Average US broadband speed only 3.79Mbps

Akamai released a State of the Internet report for each quarter of the year. Their most recent report for Q4 of 2009 is now available. It shows that the average broadband speed in the US is 3792Kbps with just 57% broadband adoption.

Delaware has typically held the highest average speed over any of the states in the US. They took the top spot again this quarter with an average speed of 7.6Mbps. Vermont is second with 5.8Mbps and Massachusets is third with 5.7Mbps.

Asia continues to be the fastest with an average broadband speed of 4400Kbps. North America is second at 3792Kbps followed by Europe with 3536Kbps average broadband speed and 68% broadband adoption. Africa is the slowest continent at 944Kbps and only 11% broadband adoption.

The report also shows that of the 198 countries where attack traffic originated from Russia (13%) and the United States (12%) make up 25% of it holding the top two spots. One interesting note is that for Q3 of 2009 the US was only 6.9%. This means that the number of internet based attacks nearly doubled in the US over a period of just 3 months. Port 445 is the target of most of the attacks, this is the port where your network shares hang out. If your computer is behind a firewall and properly patched then it is not vulnerable.

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The problem with those numbers comes from the regions it is comparing. I have a 6mbps connection and pay 25 dollars a month for it. Consider that a slow DSL line is around 768 Kbps. My grandparents have that and it costs 5 dollars a month. They have no use for anything faster because all they do is play online checkers and check email friends and family. Now do the math for the older generation that is known for saving every nickel and dime and see how fast the national average falls. If it were just my grandparents and me, the average would be less than 3Mbps.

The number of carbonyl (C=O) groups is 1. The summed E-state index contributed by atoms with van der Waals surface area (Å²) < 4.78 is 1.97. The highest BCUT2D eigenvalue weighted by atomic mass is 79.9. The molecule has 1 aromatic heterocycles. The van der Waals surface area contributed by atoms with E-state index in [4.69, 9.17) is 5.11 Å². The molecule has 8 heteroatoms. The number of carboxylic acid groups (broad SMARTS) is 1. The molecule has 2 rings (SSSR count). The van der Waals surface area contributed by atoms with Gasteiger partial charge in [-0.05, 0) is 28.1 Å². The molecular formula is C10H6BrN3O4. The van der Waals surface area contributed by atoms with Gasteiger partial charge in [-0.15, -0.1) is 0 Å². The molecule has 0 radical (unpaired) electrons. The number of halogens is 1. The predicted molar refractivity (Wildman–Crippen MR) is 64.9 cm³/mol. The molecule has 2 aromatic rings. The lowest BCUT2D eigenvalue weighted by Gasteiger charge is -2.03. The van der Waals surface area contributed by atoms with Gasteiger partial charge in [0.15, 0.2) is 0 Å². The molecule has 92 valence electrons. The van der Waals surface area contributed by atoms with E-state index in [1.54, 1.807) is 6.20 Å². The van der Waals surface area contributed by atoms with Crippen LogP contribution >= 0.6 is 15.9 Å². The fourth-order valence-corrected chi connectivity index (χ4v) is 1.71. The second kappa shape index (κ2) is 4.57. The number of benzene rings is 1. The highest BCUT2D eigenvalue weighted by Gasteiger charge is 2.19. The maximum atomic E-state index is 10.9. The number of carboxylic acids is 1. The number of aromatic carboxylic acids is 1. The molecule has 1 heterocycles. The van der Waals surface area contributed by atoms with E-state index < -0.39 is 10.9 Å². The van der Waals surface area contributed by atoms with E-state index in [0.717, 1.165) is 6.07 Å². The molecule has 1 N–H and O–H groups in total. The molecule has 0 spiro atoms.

The statistic of who has the highest average speed is useless considering we have the choice of what we want to use. It doesn't mean that country X has slower speeds than country Y.

Interesting but perhaps somewhat misleading. When we are talking averages that takes in the very high: Berkeley, Princeton, and other university cities as well as rural DSL. I have experienced another anomaly. Testing on Speedtest.net my Time Warner Roadrunner consistently tested at a little over 3Mbps download and a little under 1Mbps upload. Then TW initiated their "PowerBoost" feature where downloaded files use extra bandwidth for I think the first 10MB to significantly increase download speed measurement on sites such as Speedtest.net. Immediately upon getting notification from TW of this feature, I retested and obtained DL speeds around 27Mbps where it has remained. Upload speeds still average .97Mbps.

I'm not complaining. I am happy with the new boost, especially without getting a boost in fees. I do want to point out "the devil is in the details" though. Downloads of large files (mostly games) have an obvious down tick in speed once the file size allowance is reached.

why don't we talk about speed in megabytes per second or in kilobytes per second instead of stupid megabits per second. Whenever we download a file from anywhere your speed never shows megabits per second. Non tech people always think that there getting 22megabytes per second when their cable provider puts 20MBPS when in reality they are only getting about 2mbps.